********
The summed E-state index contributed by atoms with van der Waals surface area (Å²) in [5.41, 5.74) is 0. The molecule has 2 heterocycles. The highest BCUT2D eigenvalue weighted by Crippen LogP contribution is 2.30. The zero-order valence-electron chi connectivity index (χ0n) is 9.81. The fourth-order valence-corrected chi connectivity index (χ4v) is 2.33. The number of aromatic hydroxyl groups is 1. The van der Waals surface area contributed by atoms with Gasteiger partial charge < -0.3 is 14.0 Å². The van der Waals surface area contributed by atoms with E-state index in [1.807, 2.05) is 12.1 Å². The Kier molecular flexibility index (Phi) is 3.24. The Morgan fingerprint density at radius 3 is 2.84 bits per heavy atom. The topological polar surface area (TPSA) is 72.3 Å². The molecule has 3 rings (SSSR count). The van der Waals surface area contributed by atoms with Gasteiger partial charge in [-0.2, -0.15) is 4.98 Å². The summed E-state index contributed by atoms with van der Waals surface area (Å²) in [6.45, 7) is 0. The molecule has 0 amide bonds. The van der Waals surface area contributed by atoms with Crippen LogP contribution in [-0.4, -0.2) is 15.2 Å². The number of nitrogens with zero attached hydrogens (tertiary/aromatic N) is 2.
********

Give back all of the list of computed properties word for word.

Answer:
The summed E-state index contributed by atoms with van der Waals surface area (Å²) in [5.41, 5.74) is 0. The molecule has 2 heterocycles. The highest BCUT2D eigenvalue weighted by Crippen LogP contribution is 2.30. The zero-order valence-electron chi connectivity index (χ0n) is 9.81. The fourth-order valence-corrected chi connectivity index (χ4v) is 2.33. The number of aromatic hydroxyl groups is 1. The van der Waals surface area contributed by atoms with Gasteiger partial charge < -0.3 is 14.0 Å². The van der Waals surface area contributed by atoms with E-state index in [1.807, 2.05) is 12.1 Å². The Kier molecular flexibility index (Phi) is 3.24. The Morgan fingerprint density at radius 3 is 2.84 bits per heavy atom. The topological polar surface area (TPSA) is 72.3 Å². The molecule has 3 rings (SSSR count). The van der Waals surface area contributed by atoms with Gasteiger partial charge in [-0.2, -0.15) is 4.98 Å². The summed E-state index contributed by atoms with van der Waals surface area (Å²) in [6.45, 7) is 0. The molecule has 0 amide bonds. The van der Waals surface area contributed by atoms with Crippen LogP contribution in [-0.4, -0.2) is 15.2 Å². The number of nitrogens with zero attached hydrogens (tertiary/aromatic N) is 2.